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How to Develop Leadership on Overseas Trips

Leadership comes in many different forms. But how can this crucial skill be developed on an overseas trip – and where does it come from in the first place? On a World Challenge expedition, the trip leader is, of course, responsible for overseeing the trip, ensuring things run smoothly and that students remain safe and well throughout. But a whole host of young adults are waiting in the wings, ready to emerge as the next generation of leaders. Enter, the students.

From heading up their trekking group to thinking up games to play with local communities or managing the trip budget, students have ample opportunity to master the art of leading during an expedition. Young people can learn by example, so the trip leader or teacher must showcase their professionalism, experience and skill so students follow suit.

Here’s our guide to developing leadership abroad – from tips for a teacher to facilitate this development to the advantages for young people.

Direct or Indirect Supervision?

Clearly, a trip leader needs to supervise students on overseas trips – but this supervision could be direct or indirect. Direct supervision is more hands-on and involves “leading from the front”, ideal for those working with younger students. A teacher could also consider pairing up a younger student with an older one. With indirect supervision – which should be planned for – a member of the leadership team is in the vicinity, they can’t step in immediately, but they can be located if required. This extra freedom allows students the space to develop their leadership and to prove their responsibility and maturity.

Another way trip leaders and teachers can facilitate development is by encouraging students to take ownership of their experience. This can begin at home, for instance earning their trip fee, to pushing their limits and stepping out of their comfort zone when they are overseas. Once on an expedition, effective role allocation is crucial – from being responsible for the budget to taking charge of itinerary research.

Trekking in Nepal

Review Sessions – Get Creative

Leaders should run regular review sessions to draw out valuable learning points, such as the successes of the day, areas for improvement and teamwork. It’s down to individual leaders to determine the best ways of reviewing – perhaps it’s a written task or a quick-fire Q&A session. Other creative ideas might include a “thumb-o-meter” to show a degree of agreement or readiness for tasks, or rolling a dice where an odd number invites someone to note something for improvement and an even number for something that went well.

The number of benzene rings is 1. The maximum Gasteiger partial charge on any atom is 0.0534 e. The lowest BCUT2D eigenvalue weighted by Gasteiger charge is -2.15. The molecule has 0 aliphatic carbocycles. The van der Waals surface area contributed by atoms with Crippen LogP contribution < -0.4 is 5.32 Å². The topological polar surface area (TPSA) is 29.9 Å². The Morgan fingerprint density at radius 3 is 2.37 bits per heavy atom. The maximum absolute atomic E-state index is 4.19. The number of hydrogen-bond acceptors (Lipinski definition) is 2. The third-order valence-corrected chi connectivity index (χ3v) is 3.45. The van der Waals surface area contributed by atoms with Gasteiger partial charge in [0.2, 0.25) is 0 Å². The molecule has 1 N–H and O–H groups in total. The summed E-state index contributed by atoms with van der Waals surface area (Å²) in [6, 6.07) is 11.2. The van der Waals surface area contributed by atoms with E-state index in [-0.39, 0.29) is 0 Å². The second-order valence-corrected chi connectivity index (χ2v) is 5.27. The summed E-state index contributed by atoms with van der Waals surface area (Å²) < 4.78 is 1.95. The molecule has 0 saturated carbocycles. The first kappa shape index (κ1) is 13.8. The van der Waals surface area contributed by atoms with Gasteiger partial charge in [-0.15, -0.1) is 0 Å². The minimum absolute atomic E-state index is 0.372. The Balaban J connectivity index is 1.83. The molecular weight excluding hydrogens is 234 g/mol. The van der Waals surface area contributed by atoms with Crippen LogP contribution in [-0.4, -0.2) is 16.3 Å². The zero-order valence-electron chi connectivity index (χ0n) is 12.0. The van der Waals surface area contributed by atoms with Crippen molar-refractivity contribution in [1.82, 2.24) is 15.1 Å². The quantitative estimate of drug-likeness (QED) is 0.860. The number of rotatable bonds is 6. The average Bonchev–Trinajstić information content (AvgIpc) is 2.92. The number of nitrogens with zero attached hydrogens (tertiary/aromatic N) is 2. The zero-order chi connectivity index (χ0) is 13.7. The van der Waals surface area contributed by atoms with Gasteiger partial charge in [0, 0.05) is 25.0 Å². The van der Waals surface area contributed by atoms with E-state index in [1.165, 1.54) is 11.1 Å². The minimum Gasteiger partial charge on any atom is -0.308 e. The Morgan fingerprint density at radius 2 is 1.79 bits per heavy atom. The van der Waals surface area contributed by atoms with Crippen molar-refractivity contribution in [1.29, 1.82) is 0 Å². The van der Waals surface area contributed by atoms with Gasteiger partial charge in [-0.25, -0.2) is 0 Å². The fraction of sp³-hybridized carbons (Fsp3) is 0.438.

Laura Morle, one of World Challenge’s leader uses “word of the day” in reviews. “The student team leader for the day chooses a word that they think is relevant to the itinerary and experiences they might have on that day, like ‘patience’, ‘awareness’ or ‘strength’” she said. “It helps them to really think about how they are feeling that day and then draws out good discussions in the evening”. Another leader, Pete Clark, asks students to find a stone and come up with why that stone is a representation of their day. “It could be rough or have a stripe of quartz going through it to symbolise a special point in the day,” he said.

These review sessions not only help students learn leadership skills themselves, but they can also become a highlight of the trip. When asked about their favourite aspect of their expedition to Northern Tanzania, Ariba responded: “Reviewing what we’d done in the day while sitting around the campfire, and going to the village to learn more about how children in Tanzania live.”

Team Review Meeting

Confidence, Friendship and Mental Wellbeing

When asked for feedback on their overseas trips, numerous students reported a surge in confidence and leadership skills. “I have gained a lot of confidence in talking to people I am not familiar with, including when there is a language barrier,” Eleanor said. “My favourite part of the trip was talking to the locals in Vietnam and learning a new culture and way of life.”

Fausta, a student who travelled to Southern Tanzania, gained “the confidence to travel more in the future”. Meanwhile, another student, Beatrice, saw a positive impact on her mental health during her trip to Ecuador. “I gained friendship from my teammates as well as confidence,” she said. “I overcame my anxiety and learned that I am more capable than I ever thought.”

Reflecting on what she had gained from the experience that would influence her future, Charlotte summed it up: “I learned key skills to allow me to travel abroad confidently and independently. I learned how to work well in a team and take on different roles such as leading. I learned to look after myself and my mental wellbeing when I was without family.”

Group taking a break on trek

Pushing the Limits

Stepping outside your comfort zone on an expedition lays the foundation for personal development. With the physical and mental challenge of a trek and countless cultural barriers, students walk away from these experiences transformed on various levels. Add to that mixing with different friendship groups and cultures and being away from home and you’re set up for personal growth and potential leadership.

After an expedition, one of our travelling teachers reported that her students were completely transformed. “Many students arrive quiet, and not confident to contribute to the group, and by the end, they are leading the team,” she said. “These trips have an impact not just on students’ careers, but on their lives in general.”

Written by Ellie Ross